January 31, 2023

GST Audit – A quick guide for GST Audit 2023.

According to the 2021 Finance Act, the requirement for a GST audit and the GSTR-9C submission certified by the CA or CMA was abolished. The GST Council recommended that taxpayers with an average yearly aggregate turnover of Rs.5 crore or more should continue to submit GSTR-9C as self-certified at the 43rd GST Council meeting on May 28, 2021. 

On July 30, 2021, CBIC announced the change in Notification No. 29/2021 for the fiscal year 2021-22. However, the same has been following ever since and in 2023. So, read further to understand the GST audit process. 

What is the need for a GST audit?

A GST audit examines records, returns, and other documents possessed by a GST-registered person. It also assures the accuracy of declared turnover, taxes paid, refund claimed, and input tax credit availed and assesses other such GST Act requirements to be reviewed by an authorized expert.

GST is a trust-based income tax regime in which taxpayers self-assess their tax liability, pay taxes, and file returns. As a result, a robust audit framework is a must to ensure that the taxpayers have appropriately self-assessed their tax liability. The government takes various measures to ensure proper GST implementation, one of which is an audit.

Who can perform the GST audit?

Only a Cost Accountant or a Chartered Accountant can undertake a GST audit u/s 35.

Essential points to consider knowing:

1. Simultaneously, an internal auditor cannot be a GST auditor.

2. The GST Act forbids a GST practitioner from conducting an audit. Only a Chartered Accountant or Cost Accountant in practice or a staff of a company of Chartered Accountants or Cost Accountants has the authority to perform a GST audit. As a result, a Chartered Accountant cannot be enlisted as a GST practitioner to issue the Audit Report.

3. When an organization or entity has branch offices GST registered in different locations or states, the total gross revenue of all branches comes into account when calculating the Rs. 2 crores threshold limit.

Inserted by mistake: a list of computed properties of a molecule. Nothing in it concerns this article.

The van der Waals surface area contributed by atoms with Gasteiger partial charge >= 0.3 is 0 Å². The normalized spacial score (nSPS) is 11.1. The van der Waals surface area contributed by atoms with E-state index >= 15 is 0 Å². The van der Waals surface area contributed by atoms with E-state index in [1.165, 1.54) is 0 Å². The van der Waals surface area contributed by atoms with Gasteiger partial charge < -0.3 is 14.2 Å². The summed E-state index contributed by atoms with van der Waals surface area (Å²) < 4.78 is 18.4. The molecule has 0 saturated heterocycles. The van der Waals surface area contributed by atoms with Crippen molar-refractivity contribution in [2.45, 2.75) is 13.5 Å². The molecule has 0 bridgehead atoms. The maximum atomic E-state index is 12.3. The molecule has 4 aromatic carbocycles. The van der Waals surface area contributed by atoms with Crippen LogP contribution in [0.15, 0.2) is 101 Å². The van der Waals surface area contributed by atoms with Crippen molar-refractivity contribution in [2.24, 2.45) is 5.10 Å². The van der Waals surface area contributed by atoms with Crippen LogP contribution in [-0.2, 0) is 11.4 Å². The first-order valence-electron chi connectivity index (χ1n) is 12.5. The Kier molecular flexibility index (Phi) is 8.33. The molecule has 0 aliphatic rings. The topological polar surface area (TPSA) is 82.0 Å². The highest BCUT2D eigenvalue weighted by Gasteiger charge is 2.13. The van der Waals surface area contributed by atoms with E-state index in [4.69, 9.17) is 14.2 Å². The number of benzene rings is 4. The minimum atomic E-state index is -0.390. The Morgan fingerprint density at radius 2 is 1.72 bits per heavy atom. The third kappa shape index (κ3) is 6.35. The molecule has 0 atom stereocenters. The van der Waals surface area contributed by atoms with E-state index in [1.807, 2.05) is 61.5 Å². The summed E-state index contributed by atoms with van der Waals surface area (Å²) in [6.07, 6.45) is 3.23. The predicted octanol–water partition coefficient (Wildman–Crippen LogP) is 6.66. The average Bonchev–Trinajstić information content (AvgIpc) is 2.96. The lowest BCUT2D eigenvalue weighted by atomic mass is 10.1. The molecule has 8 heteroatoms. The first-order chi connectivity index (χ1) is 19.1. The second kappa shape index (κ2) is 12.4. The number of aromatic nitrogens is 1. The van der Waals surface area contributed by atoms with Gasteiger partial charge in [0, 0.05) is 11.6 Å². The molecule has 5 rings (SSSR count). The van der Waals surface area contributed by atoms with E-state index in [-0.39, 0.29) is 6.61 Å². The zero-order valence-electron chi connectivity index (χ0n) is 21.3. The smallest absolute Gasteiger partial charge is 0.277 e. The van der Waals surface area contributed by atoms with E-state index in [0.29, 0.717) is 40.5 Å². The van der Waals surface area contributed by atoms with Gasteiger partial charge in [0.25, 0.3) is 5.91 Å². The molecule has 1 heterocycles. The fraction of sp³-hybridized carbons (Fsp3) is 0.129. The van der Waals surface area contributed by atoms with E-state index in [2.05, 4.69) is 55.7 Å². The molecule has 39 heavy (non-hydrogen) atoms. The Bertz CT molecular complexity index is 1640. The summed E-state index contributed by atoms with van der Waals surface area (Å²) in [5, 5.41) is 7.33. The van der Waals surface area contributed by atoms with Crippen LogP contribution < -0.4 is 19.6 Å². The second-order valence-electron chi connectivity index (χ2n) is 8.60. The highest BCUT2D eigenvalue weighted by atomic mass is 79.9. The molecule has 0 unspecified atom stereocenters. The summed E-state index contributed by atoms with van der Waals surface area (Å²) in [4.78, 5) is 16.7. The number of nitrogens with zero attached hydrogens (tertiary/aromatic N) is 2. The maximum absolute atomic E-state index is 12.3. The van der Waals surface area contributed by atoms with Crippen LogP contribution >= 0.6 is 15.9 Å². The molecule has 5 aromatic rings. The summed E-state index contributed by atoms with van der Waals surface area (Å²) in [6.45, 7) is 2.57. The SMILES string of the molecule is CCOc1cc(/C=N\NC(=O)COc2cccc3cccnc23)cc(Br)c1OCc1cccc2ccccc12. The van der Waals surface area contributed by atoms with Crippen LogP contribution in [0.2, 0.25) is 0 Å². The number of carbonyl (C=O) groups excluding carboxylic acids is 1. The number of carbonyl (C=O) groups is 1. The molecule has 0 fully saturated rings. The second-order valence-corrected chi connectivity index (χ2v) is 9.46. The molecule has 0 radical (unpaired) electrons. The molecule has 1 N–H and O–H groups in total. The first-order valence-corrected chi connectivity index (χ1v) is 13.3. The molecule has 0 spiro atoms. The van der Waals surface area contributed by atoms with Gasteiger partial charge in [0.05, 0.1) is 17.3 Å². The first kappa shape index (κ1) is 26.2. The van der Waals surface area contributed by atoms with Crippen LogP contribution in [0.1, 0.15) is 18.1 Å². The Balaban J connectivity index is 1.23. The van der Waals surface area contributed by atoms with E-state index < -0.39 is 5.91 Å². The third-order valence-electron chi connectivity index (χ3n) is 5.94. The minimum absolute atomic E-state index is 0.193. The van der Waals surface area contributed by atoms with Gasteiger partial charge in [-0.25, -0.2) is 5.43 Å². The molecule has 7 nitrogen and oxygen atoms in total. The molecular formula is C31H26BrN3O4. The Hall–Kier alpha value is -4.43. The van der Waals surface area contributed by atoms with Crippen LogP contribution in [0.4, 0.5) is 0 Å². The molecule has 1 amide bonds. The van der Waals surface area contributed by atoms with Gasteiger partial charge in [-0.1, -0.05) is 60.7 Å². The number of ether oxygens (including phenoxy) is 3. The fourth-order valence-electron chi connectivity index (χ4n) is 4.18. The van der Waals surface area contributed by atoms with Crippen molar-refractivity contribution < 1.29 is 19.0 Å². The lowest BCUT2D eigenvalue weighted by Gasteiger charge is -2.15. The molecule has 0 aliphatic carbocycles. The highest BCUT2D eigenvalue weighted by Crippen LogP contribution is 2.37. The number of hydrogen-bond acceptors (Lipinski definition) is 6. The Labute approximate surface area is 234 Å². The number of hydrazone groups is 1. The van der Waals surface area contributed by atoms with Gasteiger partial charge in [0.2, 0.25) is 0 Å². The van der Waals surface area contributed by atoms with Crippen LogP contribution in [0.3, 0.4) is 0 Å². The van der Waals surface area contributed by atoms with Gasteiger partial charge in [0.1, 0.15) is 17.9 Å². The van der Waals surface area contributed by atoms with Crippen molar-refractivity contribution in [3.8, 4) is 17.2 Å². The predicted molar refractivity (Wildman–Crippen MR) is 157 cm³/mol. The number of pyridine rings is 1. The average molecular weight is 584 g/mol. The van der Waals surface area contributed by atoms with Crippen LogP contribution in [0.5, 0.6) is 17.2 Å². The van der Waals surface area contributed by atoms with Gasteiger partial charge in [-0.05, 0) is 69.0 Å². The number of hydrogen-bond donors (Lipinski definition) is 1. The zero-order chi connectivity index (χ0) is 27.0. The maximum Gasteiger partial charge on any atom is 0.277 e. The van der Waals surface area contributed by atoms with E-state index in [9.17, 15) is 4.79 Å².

4. As a result, if the total turnover of all branches exceeds Rs. 2 crores, the GST audit applies to all of these branches, regardless if the revenue of a specific branch office is less than the limit.

5. In such cases, businesses can appoint a dedicated auditor for all branches or a separate auditor for each one separately.

6. When several branches have various accountants, the Standards on Auditing: SA 299 — Responsibility of the Joint Auditors could apply for reporting GST Audit observations & Reporting.

Types of GST audit:

There are 3 types of GST audits, each focusing on different business stages.

  1. Turnover-based GST audit
  2. General or Normal audit
  3. Special audit 

Turnover-based GST audit

Only a chartered or cost accountant appointed by the taxpayer can perform the turnover-based GST audit. If a registered taxpayer's annual turnover exceeds 2 crore INR in a fiscal year, they must have their accounts audited by a Chartered Accountant or Cost Accountant. A fiscal year is 12 months beginning in April of one calendar year and ending in March of the following calendar year.

Aggregate turnover gets calculated in the following way.

Aggregate turnover = all taxable (inter-state and intra-state) supplies value + excused stockpiles + export collections of all goods and services.

Total turnover must get calculated on a PAN basis, which means that once the turnover under the PAN exceeds 2 crores INR, all business entities' GST registered for that PAN will be subject to GST audit for the fiscal year.

Included things under turnover audit 

1. All taxable (interstate and intrastate) supplies except those subject to reverse charge

2. Exchanged supplies between different business sectors.

3. Goods supplied or received from the job employee on a one-to-one basis.

4. The total cost of all export or zero-rated materials.

5. Provision of agents or workers on behalf of the client.

6. All exempt supplies. For instance, agricultural produce is delivered alongside branded ready-to-eat food.

7. Taxes that are not covered by GST. For example, the entertainment tax levied on the special offer of movie tickets.

Excluded things under turnover audit

1. Inward supplies are subject to reverse charge taxation.

2. All taxes and cess levied under the Goods and Services Tax, such as CGST, SGST, or IGST, and compensation cess.

3. Goods supplied to or returned by a job worker.

4. Activities that do not fall under the purview of Schedule III of the CGST Act.

General or Normal GST audit:

Only a CGST or SGST commissioner or any other official authorized by the commissioner can perform the audit. Businesses undergo the general audit following the orders given by the commissioner within 15 days before issuing the notice. 

Special audit:

A cost or chartered accountant appointed by the commissioner can perform the special audit. CA performs the audit followed by the orders given by the deputy or assistant commissioner before the commissioner's approval. 


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